February 16, 2008

Playing in the Sandbox... Part II

(NOTE: This is a continuance of my first blog "Playing in the Sandbox Part I")


And, what is the easiest way to understand what makes the Third-Party Recruiting (TPR) world tic?


1) Easy, they are selling a product. Some are selling a relationship, and some are peddling candidates. They have to hustle - they are working against the clock, in a dynamic, faster than light world.

2) They have to be resilient and persistent. At a minimum, a TPR has to be resilient to listen to 100's of "no's" from candidates and clients alike. So, they keep on calling.

3) For as good as any recruiter might be, there is always an element of timing. Timing to land a candidate who is finally looking for their next opportunity; the timing to connect with an elusive HR department. Hence, the value of persistence and resilience.

4) Turnover in the staffing world is very high. When I started my career in the staffing world, with one of the premier companies in the world, by six months, I was a veteran. By year two; I was a leader. It is tough, competitive, unforgiving world of long, long, long (did I say long?) hours. Compensation is feast or famine - you only get the paid on a search after you make a placement - and then you can keep it if the candidate stays in role for at least six months to a year.

What are my hints to work effectively with a TPR?

1) Help them to be successful – give them insight into the role and hiring team so they can get the best candidates to you early. And, give them feedback during the process, too.

2) Set expectations – for instance, let them know the best way to get in touch with you, and when. Outline your interview schedule; turn around on submissions and feedback, and the expected time to generate an offer. This not only helps the TPR coach the candidate and keep them engaged, but also will help the TPR gauge their communications with you.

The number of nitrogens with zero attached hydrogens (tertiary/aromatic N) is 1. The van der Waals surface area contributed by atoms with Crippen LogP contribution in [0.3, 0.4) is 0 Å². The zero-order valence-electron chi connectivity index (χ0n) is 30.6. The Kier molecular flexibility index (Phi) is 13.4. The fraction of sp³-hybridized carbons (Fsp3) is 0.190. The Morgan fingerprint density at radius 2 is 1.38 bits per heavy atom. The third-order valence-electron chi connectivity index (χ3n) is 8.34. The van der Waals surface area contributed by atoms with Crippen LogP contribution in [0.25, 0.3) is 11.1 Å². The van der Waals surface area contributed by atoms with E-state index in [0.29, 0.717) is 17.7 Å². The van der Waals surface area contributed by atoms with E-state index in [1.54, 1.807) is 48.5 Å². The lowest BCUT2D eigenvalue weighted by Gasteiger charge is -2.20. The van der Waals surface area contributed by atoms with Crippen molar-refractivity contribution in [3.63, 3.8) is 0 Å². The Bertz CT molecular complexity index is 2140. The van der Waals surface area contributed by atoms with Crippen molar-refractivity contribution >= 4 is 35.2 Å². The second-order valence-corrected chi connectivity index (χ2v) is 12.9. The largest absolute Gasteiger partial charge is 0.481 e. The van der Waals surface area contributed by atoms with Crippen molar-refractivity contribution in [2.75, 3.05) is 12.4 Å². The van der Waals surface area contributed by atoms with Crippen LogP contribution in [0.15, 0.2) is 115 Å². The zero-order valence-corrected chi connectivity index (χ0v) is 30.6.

3) Be respectful of submissions: honor time stamps of submissions if you are working with multiple vendors or validating against your database. Don’t allow a one TPR to backdoor another.

4) Honor your contract: unless you have very special, extenuating circumstances, don’t try to renegotiate terms after a candidate has been placed. Negotiate up front, before you sign. It is a legal document.

5) Don’t backdoor your TPR: Don’t accept a resume from a TPR and they try source the candidate on your own – even if a hiring manager asks you to do so!

In short, the life of a TPR is hard work, long hours, and one of the most grueling sales positions you could imagine. They aren’t trying to pester, but rather close the deal.


Finally, it isn't just the TPR/Corporate HR relationship in pain. It has become a Recruiter/Candidate dynamic, too. For instance, when I run into old-time friends and go through the catch-up of our lives; it is not untypical to get a reaction to the fact that I'm a recruiter. Typically with a drone, a roll of the eyes followed by a biting comment like, "oh I've worked with recruiters, before, and let me tell you about.... (enter some horrible recruiter story here)..."

My first reaction is listen. Then, when they are done, I empathize and let them know how sorry I am to hear about that situation. Yes, I agree, there are some doozies out there... but, "let me tell you about this GREAT recruiter I know..."

Drudge